Protesters question Issa’s health care vote

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ENCINITAS, Calif. — The fight against the new health care bill took center stage in Encinitas Monday night.

More than 100 members of the Wagon Circle gathered to send a message to Congressman Darrell Issa. It’s one of the several Indivisible Groups once again taking a stand against local lawmakers.

“We have to fight and we have to fight like hell,” said Dylan Bry, a protester. “People like Trump and Issa compassion is not their strong suit."

They argued compassion was lacking in the U.S. House of Representatives when lawmakers passed the bill to repeal and replace Obamacare.

“It’s inhumane and it’s cruel and people’s lives are affected,” said Bry.

Since Thursday’s healthcare vote, grassroots efforts by Indivisible Groups have grown throughout San Diego.  Activists argue the GOP health care bill takes away essential protections, hurts those in the lower-income bracket and people with pre-existing conditions.

“When people could possibly die or not seek treatment because it’s too expensive people suffer,” said Lisa Nava, an organizer.

“When it came time for them to put forth their own bill, they really had nothing and the hammered this thing through,” said Bry.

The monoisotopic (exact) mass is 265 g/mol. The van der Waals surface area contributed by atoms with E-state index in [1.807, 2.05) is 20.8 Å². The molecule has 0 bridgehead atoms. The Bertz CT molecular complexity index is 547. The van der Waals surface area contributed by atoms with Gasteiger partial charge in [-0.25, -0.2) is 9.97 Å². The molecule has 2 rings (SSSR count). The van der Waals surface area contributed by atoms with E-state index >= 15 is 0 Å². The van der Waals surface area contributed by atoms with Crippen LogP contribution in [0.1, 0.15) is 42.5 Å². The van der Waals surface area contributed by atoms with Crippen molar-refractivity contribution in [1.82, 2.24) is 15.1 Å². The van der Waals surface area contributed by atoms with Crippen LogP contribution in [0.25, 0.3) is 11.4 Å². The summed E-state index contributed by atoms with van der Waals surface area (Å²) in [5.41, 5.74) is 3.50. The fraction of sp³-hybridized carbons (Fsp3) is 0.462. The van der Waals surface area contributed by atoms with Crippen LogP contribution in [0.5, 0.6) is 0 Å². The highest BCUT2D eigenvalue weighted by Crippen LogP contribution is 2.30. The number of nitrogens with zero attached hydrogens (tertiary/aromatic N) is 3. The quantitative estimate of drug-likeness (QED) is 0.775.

FOX 5 reached out to Congressman Issa, he sent the following statement.

“I work hard to cultivate a productive and open line of communication with the people of California’s 49th district – throughout the year -- in town halls, constituent letters, phone calls, and face-to-face meetings with hundreds of individuals from all different viewpoints. Throughout all those meetings, the most common story I hear is about how Obamacare is hurting Californians. Plans have been cancelled. Premiums continue skyrocketing and constituents are counting on me to deliver relief. I’ve made a commitment to repair the damage Obamacare has caused and I plan to deliver on that promise.”

“I don’t feel it’s the bill for me. I don’t feel it’s the bill for my future family and I certainly don’t believe it’s the bill for everyday Americans,” said Meenal Patel, a protester.

“This is an American people issue.  Health care should be a right,” said Nava.

The health care bill now moves onto the Senate, which is working on its own version. 

Issa said a formal town hall meeting is scheduled for the end of May.

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